Pleasanton Weekly

Opinion - March 11, 2011

Amazon.com: Pay sales taxes

Betty Yee of the state Board of Equalization is taking on amazon.com over its insistence that it's an out-of-state firm that ships directly to its California customers and doesn't need to pay sales taxes. And it hasn't. Yee's board estimates that the state's loss in unpaid sales taxes from amazon.com and Overstock.com, another large Internet retailer, is now at $200 million a year and growing. Buy a $1,500 flat screen TV from amazon.com and that's what you pay, with probably no charge on freight delivery to your home. Buy the same set at Best Buy, you lug it home yourself and also pay 9.75% in sales tax, the Alameda County rate. Adding roughly 10% to purchases at a local retailer gives Amazon and Overstock a competitive edge. That may be good for the buyer, but it's lousy for California and those of us who live here.

Efforts to force Amazon and Overstock to pay taxes on California sales have failed in Sacramento repeatedly. Last year, a provision that would force payment was attached to the 100-day-plus late budget bill. With some Republican legislators opposed because they saw it as a tax increase, the addendum was withdrawn so that a two-thirds majority vote could succeed. The year before, Gov. Arnold Schwarzenegger vetoed a similar measure, again on grounds that making amazon.com add sales taxes to its California orders amounted to a tax hike, which he opposed.

This time around, Betty Yee has a chance to force the sales tax payment. Because the Legislature only needs a simple majority to make budget changes that don't raise taxes and with Gov. Jerry Brown likely to approve the measure, she's working with state lawmakers to update California statutes governing tax collection from out-of-state online sellers. Her aim in changing the tax code, itself, is to promote uniformity and fair competition between Internet businesses and local "brick and mortar" retailers. This effort is essential to reform state taxes to keep up with changing technology and maintain essential government services, such as schools, public safety and environmental protection.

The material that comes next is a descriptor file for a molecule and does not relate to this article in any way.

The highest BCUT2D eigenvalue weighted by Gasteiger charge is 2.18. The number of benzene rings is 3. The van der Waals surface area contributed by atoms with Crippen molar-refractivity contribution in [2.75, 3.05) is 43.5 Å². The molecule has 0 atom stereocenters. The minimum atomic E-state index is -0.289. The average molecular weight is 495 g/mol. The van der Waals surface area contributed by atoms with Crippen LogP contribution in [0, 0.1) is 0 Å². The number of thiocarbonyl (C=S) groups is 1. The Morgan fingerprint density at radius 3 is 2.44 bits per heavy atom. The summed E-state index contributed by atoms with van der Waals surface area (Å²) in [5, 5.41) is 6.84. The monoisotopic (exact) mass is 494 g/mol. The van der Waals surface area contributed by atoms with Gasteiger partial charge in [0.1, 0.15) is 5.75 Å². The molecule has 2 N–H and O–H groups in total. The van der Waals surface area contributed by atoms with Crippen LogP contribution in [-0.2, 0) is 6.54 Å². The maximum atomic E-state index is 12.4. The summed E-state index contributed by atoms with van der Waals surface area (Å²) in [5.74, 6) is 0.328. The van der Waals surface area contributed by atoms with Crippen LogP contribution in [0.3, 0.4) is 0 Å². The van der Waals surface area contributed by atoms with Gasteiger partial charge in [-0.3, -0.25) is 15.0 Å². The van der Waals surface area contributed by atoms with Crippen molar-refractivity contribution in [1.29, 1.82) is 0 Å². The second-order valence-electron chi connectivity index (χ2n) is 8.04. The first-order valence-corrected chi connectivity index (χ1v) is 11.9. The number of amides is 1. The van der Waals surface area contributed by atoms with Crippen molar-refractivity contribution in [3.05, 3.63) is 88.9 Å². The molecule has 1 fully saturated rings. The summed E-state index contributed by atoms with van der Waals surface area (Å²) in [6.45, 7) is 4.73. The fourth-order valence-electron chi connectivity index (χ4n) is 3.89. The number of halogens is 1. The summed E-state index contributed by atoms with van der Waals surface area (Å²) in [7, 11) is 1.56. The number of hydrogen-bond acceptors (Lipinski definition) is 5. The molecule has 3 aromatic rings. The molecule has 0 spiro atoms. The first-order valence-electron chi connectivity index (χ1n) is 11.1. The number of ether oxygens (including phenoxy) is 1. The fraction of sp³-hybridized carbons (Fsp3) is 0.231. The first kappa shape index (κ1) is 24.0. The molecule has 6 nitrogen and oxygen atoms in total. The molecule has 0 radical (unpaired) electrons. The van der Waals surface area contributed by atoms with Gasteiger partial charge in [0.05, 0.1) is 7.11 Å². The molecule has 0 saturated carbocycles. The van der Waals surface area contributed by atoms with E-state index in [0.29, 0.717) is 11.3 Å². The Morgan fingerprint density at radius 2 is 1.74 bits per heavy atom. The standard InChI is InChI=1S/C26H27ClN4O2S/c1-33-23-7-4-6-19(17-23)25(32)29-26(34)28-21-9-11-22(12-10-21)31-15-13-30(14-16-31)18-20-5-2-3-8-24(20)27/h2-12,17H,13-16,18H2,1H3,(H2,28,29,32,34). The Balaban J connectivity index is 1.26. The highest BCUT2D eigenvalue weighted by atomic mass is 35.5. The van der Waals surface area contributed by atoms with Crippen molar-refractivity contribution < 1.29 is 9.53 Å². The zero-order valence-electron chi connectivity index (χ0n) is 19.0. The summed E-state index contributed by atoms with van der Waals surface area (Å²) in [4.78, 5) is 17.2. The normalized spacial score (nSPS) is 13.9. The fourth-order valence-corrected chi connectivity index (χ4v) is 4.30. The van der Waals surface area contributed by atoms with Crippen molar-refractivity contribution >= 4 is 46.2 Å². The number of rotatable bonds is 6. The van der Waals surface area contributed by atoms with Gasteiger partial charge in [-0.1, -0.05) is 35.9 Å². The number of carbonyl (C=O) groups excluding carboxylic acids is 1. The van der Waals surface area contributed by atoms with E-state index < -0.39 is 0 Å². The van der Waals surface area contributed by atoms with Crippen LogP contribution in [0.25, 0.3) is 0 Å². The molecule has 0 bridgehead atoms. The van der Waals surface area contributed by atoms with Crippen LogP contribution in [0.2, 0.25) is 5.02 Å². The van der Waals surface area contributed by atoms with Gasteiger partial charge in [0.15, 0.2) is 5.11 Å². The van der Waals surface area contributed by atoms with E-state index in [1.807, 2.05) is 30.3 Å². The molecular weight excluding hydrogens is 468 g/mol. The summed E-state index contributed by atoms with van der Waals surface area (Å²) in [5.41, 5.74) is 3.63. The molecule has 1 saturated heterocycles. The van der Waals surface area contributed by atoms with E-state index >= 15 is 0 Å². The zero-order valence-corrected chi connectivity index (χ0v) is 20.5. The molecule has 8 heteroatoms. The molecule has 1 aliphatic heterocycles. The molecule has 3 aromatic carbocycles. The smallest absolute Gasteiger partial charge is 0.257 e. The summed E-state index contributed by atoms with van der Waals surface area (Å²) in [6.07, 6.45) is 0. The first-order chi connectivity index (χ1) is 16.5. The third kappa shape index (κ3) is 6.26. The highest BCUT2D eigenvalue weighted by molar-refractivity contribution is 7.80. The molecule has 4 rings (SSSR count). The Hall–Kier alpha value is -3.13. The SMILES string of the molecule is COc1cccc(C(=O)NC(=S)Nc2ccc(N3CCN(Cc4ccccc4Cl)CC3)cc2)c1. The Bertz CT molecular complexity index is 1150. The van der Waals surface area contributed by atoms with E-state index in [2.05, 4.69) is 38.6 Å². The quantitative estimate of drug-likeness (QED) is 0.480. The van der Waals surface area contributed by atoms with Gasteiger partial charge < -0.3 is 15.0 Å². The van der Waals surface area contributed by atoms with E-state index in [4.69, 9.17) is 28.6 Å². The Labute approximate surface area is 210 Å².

Shoppers in Pleasanton have to look no farther than Borders bookstore in the Wal-Mart/Kohl's shopping center to see the economic damage a 10% sales tax difference can make. Borders is bankrupt and closing 200 of its stores, including Pleasanton's. It has had other financial problems, to be sure, but its management cites amazon.com's unfair competitive advantage by not paying state sales taxes as a major cause of its demise. Judy Wheeler, who owns Towne Center Books on Main Street in downtown Pleasanton, sees potential customers shopping at her store regularly to jot down the title and author of books they like. Then they leave to order the book from amazon.com, saving $2 to $3 on average.

Amazon.com, meanwhile, has warned Yee that if she succeeds in forcing the company to pay California sales taxes, it will terminate business relationships with its online retailers here who earn commissions for marketing products the Seattle-based firm sells and ships. But Hut Landon, executive director of the Northern California Independent Booksellers Association, scoffs at the threat and so do we. California is amazon.com's biggest market and there's little chance it would stop doing business here over the sales tax issue. The sales tax, after all, is our money, not Amazon's. We may not like it, but paying sales taxes is the law. Towne Center Books, Wal-Mart, Best Buy and all the other retailers collect it, and so should Amazon. That would ensure fair competition for everyone, whether selling and buying online or at the local stores we want to stay in business.

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